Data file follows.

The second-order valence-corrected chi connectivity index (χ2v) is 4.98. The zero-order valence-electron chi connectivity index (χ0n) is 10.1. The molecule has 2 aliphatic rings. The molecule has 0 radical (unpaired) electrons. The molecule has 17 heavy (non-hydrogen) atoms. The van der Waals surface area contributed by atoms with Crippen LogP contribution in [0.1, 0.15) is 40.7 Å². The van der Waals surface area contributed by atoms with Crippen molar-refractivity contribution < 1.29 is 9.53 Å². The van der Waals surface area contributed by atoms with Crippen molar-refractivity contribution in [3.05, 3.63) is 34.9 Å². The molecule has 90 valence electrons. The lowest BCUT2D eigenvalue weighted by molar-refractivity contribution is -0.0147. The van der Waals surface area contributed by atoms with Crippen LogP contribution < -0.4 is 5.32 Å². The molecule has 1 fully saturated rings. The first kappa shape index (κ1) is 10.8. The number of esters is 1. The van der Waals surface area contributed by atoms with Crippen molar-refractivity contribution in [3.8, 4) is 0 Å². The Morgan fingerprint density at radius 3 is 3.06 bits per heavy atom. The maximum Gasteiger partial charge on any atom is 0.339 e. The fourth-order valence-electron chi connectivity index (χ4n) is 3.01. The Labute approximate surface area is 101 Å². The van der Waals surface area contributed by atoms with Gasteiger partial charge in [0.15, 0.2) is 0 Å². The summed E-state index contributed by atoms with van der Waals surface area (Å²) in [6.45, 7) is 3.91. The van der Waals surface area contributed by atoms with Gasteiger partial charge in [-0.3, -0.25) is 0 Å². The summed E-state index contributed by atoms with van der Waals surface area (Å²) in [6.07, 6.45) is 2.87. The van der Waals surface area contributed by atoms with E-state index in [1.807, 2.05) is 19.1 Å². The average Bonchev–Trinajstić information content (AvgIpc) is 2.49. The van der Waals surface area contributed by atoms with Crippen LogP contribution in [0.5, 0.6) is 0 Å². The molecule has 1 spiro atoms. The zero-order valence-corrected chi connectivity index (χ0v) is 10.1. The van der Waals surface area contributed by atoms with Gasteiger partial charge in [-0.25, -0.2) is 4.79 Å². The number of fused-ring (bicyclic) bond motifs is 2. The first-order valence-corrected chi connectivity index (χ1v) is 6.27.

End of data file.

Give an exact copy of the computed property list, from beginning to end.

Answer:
The second-order valence-corrected chi connectivity index (χ2v) is 4.98. The zero-order valence-electron chi connectivity index (χ0n) is 10.1. The molecule has 2 aliphatic rings. The molecule has 0 radical (unpaired) electrons. The molecule has 17 heavy (non-hydrogen) atoms. The van der Waals surface area contributed by atoms with Crippen LogP contribution in [0.1, 0.15) is 40.7 Å². The van der Waals surface area contributed by atoms with Crippen molar-refractivity contribution < 1.29 is 9.53 Å². The van der Waals surface area contributed by atoms with Crippen molar-refractivity contribution in [3.05, 3.63) is 34.9 Å². The molecule has 90 valence electrons. The lowest BCUT2D eigenvalue weighted by molar-refractivity contribution is -0.0147. The van der Waals surface area contributed by atoms with Crippen LogP contribution < -0.4 is 5.32 Å². The molecule has 1 fully saturated rings. The first kappa shape index (κ1) is 10.8. The number of esters is 1. The van der Waals surface area contributed by atoms with Crippen molar-refractivity contribution in [3.8, 4) is 0 Å². The Morgan fingerprint density at radius 3 is 3.06 bits per heavy atom. The maximum Gasteiger partial charge on any atom is 0.339 e. The fourth-order valence-electron chi connectivity index (χ4n) is 3.01. The Labute approximate surface area is 101 Å². The van der Waals surface area contributed by atoms with Gasteiger partial charge in [0.15, 0.2) is 0 Å². The summed E-state index contributed by atoms with van der Waals surface area (Å²) in [6.45, 7) is 3.91. The van der Waals surface area contributed by atoms with Gasteiger partial charge in [-0.3, -0.25) is 0 Å². The summed E-state index contributed by atoms with van der Waals surface area (Å²) in [6.07, 6.45) is 2.87. The van der Waals surface area contributed by atoms with E-state index in [1.807, 2.05) is 19.1 Å². The average Bonchev–Trinajstić information content (AvgIpc) is 2.49. The van der Waals surface area contributed by atoms with Crippen LogP contribution in [0.5, 0.6) is 0 Å². The molecule has 1 spiro atoms. The zero-order valence-corrected chi connectivity index (χ0v) is 10.1. The van der Waals surface area contributed by atoms with Gasteiger partial charge in [-0.25, -0.2) is 4.79 Å². The number of fused-ring (bicyclic) bond motifs is 2. The first-order valence-corrected chi connectivity index (χ1v) is 6.27.